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Disney criticised for historic portrayal of Native Americans | NME

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Disney has been criticised for its on-screen representations of Native Americans and is being urged to pay reparations to advocacy groups.

Shannon O’Loughlin, executive director of the Washington DC-based Association on American Indian Affairs, said Disney’s portrayal of native people in films such as Pocahontas (1995) “leaves a lot to be desired”.

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O’Loughlin told the PA news agency: “It is indicative of how invisible Native Americans are and how no-one really understands who Native Americans are, except for caricatures of them. It is hard for many Americans, let alone people around the world, to understand there are 574 federally recognised tribes in the United States.

“That means 574 tribes that have government to government relationships, sovereign relationships with the United States government. And each one of those tribes is diverse in language, in their cultural and religious practises, in their history.”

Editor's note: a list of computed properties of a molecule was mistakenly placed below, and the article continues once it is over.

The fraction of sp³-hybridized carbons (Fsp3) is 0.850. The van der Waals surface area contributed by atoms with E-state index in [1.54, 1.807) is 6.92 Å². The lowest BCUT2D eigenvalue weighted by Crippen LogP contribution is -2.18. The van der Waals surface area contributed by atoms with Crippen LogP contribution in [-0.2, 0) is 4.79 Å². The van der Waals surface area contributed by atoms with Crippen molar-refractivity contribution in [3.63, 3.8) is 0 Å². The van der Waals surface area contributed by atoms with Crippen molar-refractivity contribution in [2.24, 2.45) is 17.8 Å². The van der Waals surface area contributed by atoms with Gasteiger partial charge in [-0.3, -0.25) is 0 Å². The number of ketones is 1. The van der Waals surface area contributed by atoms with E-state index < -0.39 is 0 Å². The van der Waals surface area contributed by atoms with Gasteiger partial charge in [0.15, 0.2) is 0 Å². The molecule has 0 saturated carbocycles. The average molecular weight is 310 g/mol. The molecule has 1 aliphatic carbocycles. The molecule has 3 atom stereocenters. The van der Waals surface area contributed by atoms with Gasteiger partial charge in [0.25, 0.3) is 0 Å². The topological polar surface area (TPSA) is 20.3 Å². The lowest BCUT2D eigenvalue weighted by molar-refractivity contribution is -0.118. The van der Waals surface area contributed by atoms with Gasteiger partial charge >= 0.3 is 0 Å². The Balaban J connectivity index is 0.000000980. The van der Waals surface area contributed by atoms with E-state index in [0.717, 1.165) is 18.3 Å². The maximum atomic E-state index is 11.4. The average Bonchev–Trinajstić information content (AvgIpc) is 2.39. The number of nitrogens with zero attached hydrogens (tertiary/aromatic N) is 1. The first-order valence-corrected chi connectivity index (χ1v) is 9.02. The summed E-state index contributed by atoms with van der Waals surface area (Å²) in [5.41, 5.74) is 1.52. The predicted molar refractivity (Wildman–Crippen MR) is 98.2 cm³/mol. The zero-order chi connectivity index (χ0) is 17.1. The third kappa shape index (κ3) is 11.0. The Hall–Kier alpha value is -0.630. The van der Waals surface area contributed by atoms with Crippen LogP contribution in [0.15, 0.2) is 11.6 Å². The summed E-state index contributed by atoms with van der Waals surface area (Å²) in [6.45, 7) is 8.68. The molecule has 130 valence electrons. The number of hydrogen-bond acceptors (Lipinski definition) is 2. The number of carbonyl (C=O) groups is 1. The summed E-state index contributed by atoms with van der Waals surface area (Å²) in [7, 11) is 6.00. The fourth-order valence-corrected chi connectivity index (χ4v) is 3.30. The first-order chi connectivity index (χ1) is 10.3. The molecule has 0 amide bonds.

The call comes amid a fresh scrutiny on race and representation in Hollywood in the wake of the Black Lives Matter movement.

Disney recently announced its Splash Mountain theme park ride would be “completely reimagined” after a backlash over the ride’s links to the racially insensitive 1946 film Song Of The South.

The studio’s 1953 animated film Peter Pan has been criticised previously, particularly with its characters being labelled “Indians”. A song from the movie, “What Made the Red Man Red?’ has also caused upset [via Belfast Telegraph].

‘Peter Pan’ (1953). CREDIT: Disney

Viewers tuning in to watch Peter Pan on the Disney+ streaming service will now see a disclaimer stating that the film “may contain outdated cultural depictions”.

PA added that O’Loughlin is now calling for Disney to hand over some of the profits it has made from films involving Native American characters. “The Disney empire has made a lot of money off the selling of those images,” she said.

“I would like to see some of that funding returned to us who have been harmed, not necessarily individuals but to the native organisations who are working to educate the public about Native Americans and Native American identity and culture.”

The call arrives in a period of recalibration for the entertainment industry. HBO Max recently removed Gone With The Wind before reinstating it with a pre-roll disclaimer explaining that the movie “denies the horrors of slavery”.

And Netflix has removed comedies The Mighty Boosh and The League of Gentlemen from its streaming service due to the use of blackface.

BBC iPlayer, meanwhile, has kept the TV shows listed above but has added warning messages.

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